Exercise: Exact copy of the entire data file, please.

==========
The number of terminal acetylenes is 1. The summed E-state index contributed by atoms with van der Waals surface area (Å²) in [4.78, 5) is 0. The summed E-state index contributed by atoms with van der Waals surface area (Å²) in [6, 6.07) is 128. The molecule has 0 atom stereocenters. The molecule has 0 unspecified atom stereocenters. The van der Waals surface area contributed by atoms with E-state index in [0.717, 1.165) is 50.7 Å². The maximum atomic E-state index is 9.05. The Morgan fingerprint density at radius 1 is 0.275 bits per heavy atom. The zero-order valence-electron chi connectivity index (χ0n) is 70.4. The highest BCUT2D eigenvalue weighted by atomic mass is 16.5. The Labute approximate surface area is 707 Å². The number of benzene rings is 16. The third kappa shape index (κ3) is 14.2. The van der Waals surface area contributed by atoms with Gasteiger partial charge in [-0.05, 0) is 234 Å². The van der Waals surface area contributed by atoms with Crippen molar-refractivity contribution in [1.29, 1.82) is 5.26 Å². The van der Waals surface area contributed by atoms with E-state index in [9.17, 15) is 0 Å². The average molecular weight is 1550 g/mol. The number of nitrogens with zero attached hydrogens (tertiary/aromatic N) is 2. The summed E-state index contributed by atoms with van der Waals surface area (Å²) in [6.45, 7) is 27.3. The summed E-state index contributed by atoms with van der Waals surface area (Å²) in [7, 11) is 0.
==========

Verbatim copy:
The number of terminal acetylenes is 1. The summed E-state index contributed by atoms with van der Waals surface area (Å²) in [4.78, 5) is 0. The summed E-state index contributed by atoms with van der Waals surface area (Å²) in [6, 6.07) is 128. The molecule has 0 atom stereocenters. The molecule has 0 unspecified atom stereocenters. The van der Waals surface area contributed by atoms with E-state index in [0.717, 1.165) is 50.7 Å². The maximum atomic E-state index is 9.05. The Morgan fingerprint density at radius 1 is 0.275 bits per heavy atom. The zero-order valence-electron chi connectivity index (χ0n) is 70.4. The highest BCUT2D eigenvalue weighted by atomic mass is 16.5. The Labute approximate surface area is 707 Å². The number of benzene rings is 16. The third kappa shape index (κ3) is 14.2. The van der Waals surface area contributed by atoms with Gasteiger partial charge in [-0.05, 0) is 234 Å². The van der Waals surface area contributed by atoms with Crippen molar-refractivity contribution in [1.29, 1.82) is 5.26 Å². The van der Waals surface area contributed by atoms with E-state index in [9.17, 15) is 0 Å². The average molecular weight is 1550 g/mol. The number of nitrogens with zero attached hydrogens (tertiary/aromatic N) is 2. The summed E-state index contributed by atoms with van der Waals surface area (Å²) in [6.45, 7) is 27.3. The summed E-state index contributed by atoms with van der Waals surface area (Å²) in [7, 11) is 0.